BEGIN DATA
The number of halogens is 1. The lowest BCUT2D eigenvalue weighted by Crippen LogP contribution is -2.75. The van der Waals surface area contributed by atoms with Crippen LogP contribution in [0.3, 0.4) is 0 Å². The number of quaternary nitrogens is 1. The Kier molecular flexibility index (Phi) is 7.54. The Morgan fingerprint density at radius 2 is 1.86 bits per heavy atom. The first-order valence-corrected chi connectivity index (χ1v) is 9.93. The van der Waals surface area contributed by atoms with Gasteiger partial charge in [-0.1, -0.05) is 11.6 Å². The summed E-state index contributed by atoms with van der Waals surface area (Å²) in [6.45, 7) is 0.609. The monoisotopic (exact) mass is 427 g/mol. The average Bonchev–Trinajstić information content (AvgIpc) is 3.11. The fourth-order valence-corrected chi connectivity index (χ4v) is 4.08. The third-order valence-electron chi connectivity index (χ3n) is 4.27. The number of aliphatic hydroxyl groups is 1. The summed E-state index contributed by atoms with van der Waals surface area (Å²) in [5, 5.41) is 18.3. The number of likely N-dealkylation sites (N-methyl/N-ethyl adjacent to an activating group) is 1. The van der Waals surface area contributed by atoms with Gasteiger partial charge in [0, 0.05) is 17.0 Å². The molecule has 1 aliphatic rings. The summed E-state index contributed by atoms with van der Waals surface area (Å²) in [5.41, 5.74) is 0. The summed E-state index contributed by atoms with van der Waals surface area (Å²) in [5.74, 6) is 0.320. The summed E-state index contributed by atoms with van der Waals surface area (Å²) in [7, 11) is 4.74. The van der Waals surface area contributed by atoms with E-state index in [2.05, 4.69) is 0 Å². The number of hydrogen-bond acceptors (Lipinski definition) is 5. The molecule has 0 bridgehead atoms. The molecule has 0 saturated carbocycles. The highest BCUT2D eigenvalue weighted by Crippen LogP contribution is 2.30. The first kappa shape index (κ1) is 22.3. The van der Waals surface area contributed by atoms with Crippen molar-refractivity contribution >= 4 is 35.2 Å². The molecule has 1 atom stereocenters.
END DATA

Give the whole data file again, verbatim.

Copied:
The number of halogens is 1. The lowest BCUT2D eigenvalue weighted by Crippen LogP contribution is -2.75. The van der Waals surface area contributed by atoms with Crippen LogP contribution in [0.3, 0.4) is 0 Å². The number of quaternary nitrogens is 1. The Kier molecular flexibility index (Phi) is 7.54. The Morgan fingerprint density at radius 2 is 1.86 bits per heavy atom. The first-order valence-corrected chi connectivity index (χ1v) is 9.93. The van der Waals surface area contributed by atoms with Gasteiger partial charge in [-0.1, -0.05) is 11.6 Å². The summed E-state index contributed by atoms with van der Waals surface area (Å²) in [6.45, 7) is 0.609. The monoisotopic (exact) mass is 427 g/mol. The average Bonchev–Trinajstić information content (AvgIpc) is 3.11. The fourth-order valence-corrected chi connectivity index (χ4v) is 4.08. The third-order valence-electron chi connectivity index (χ3n) is 4.27. The number of aliphatic hydroxyl groups is 1. The summed E-state index contributed by atoms with van der Waals surface area (Å²) in [5, 5.41) is 18.3. The number of likely N-dealkylation sites (N-methyl/N-ethyl adjacent to an activating group) is 1. The van der Waals surface area contributed by atoms with Gasteiger partial charge in [0, 0.05) is 17.0 Å². The molecule has 1 aliphatic rings. The summed E-state index contributed by atoms with van der Waals surface area (Å²) in [5.41, 5.74) is 0. The summed E-state index contributed by atoms with van der Waals surface area (Å²) in [5.74, 6) is 0.320. The summed E-state index contributed by atoms with van der Waals surface area (Å²) in [7, 11) is 4.74. The van der Waals surface area contributed by atoms with E-state index in [2.05, 4.69) is 0 Å². The number of hydrogen-bond acceptors (Lipinski definition) is 5. The molecule has 0 bridgehead atoms. The molecule has 0 saturated carbocycles. The highest BCUT2D eigenvalue weighted by Crippen LogP contribution is 2.30. The first kappa shape index (κ1) is 22.3. The van der Waals surface area contributed by atoms with Crippen molar-refractivity contribution >= 4 is 35.2 Å². The molecule has 1 atom stereocenters.